By Leslie Galbreath
If you work in business, you’ve likely heard the phrase “everyone is a marketer” uttered sarcastically at one point or another. It’s become rather a running joke in my profession. As jokes go, it’s a pretty good one because it rings true more often than it should. When folks say this, it’s usually in response to feedback from an executive who is just “not feeling the design” or a salesperson who “knows for sure that my customers don’t use Facebook for business.” Maybe from a vendor who swears that “shiny paper is making a comeback.” (I can assure you, it’s not). The point is that everyone feels entitled to an opinion about marketing. The question is, why?
The answer is pretty simple else you likely wouldn’t be reading it in a blog, you’d be reading it in my critically acclaimed think piece on the philosophy of communications. Maybe someday, but for now I digress.
Marketing communications is the means by which customers experience brands so we are all, in fact, involved in it to some degree. Websites satisfy our need for immediate gratification by allowing us to buy just about anything online from our favorite vendors. Digital apps allow us to connect with world news as reported by our favorite reporters 24/7/365 with the tap of a finger. Television ads make us laugh, cry and sometimes scream. Communication is emotional and it’s everywhere, and that’s a big part of why everyone thinks they know it – because they see it, use it and feel it every day.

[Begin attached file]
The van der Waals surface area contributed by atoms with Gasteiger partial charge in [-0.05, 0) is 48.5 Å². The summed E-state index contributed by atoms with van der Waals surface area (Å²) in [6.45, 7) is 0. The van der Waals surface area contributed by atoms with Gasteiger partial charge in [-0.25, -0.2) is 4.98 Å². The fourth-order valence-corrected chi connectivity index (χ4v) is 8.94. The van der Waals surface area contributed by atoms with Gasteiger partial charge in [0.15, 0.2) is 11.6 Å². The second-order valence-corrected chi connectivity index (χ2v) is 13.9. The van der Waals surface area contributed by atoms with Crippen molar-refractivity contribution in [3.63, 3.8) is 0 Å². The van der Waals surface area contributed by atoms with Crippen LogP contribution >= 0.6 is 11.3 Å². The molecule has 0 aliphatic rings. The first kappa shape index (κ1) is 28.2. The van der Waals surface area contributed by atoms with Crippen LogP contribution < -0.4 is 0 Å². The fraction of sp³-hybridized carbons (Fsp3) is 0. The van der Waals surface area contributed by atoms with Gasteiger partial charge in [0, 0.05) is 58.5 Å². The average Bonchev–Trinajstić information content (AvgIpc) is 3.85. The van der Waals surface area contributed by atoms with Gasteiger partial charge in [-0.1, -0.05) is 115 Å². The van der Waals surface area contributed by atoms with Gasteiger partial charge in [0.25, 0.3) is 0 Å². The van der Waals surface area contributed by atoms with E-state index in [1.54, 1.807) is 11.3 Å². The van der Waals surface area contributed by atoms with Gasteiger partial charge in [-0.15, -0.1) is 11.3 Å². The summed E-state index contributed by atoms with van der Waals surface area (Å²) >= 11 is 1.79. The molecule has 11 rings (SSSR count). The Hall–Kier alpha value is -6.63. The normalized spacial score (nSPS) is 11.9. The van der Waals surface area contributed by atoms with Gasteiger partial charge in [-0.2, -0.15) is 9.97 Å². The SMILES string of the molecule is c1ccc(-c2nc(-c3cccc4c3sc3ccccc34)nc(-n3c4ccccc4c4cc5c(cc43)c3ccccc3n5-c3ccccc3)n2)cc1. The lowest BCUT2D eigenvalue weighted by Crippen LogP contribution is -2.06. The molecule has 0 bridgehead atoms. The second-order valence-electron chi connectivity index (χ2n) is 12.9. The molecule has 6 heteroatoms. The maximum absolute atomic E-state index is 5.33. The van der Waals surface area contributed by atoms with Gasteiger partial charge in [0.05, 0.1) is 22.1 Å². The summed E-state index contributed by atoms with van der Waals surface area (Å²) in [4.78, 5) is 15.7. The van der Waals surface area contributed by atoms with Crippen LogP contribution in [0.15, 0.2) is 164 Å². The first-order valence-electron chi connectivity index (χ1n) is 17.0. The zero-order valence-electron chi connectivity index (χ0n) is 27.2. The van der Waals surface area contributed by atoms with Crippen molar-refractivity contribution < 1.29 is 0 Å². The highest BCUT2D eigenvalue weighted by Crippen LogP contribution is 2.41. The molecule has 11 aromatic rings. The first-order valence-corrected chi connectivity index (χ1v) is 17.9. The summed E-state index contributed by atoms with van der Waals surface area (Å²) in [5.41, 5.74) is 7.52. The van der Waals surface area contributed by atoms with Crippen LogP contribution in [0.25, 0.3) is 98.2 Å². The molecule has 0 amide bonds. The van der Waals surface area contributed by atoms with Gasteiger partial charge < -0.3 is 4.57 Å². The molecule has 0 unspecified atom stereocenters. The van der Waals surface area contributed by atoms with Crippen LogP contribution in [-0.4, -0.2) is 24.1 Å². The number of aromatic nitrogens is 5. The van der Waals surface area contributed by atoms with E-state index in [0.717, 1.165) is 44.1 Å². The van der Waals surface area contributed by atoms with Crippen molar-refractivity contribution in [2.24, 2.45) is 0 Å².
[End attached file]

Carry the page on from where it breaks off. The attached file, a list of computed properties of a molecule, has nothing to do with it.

I can assure you, however, that the professionals who create the apps, websites, news programs and television ads, do not do these things based on gut or “cool stuff they saw online last night.” They skillfully engineer their work based on research, training, expertise and experience in the best interest of the brands they serve. This being one among many reasons that it is so important to make sure you choose to work with trained, skilled professionals.
Marketing communications is as of yet an unlicensed profession, which creates a free for all culture that can be risky. Marketers are caretakers for a business’ greatest asset after its people – its brand – and are often responsible for significant budgets and other resources. To elevate our profession beyond the aforementioned culture, many of us seek advanced degrees and accreditation that support industry standards and best practices to grow our expertise. Others rigorously pursue certifications to ensure they are at the top of their game. Others still actively participate in professional associations to benefit from their peers’ experience and guidance. All of these things enhance the credibility of the profession and make us the best suited to decide if the design feels right and if the message is on point.
So, my advice to companies in need of marketing services is look to the experts for input and trust their guidance. To those who think they know better, keep the feedback coming, but let me handle this for you, please.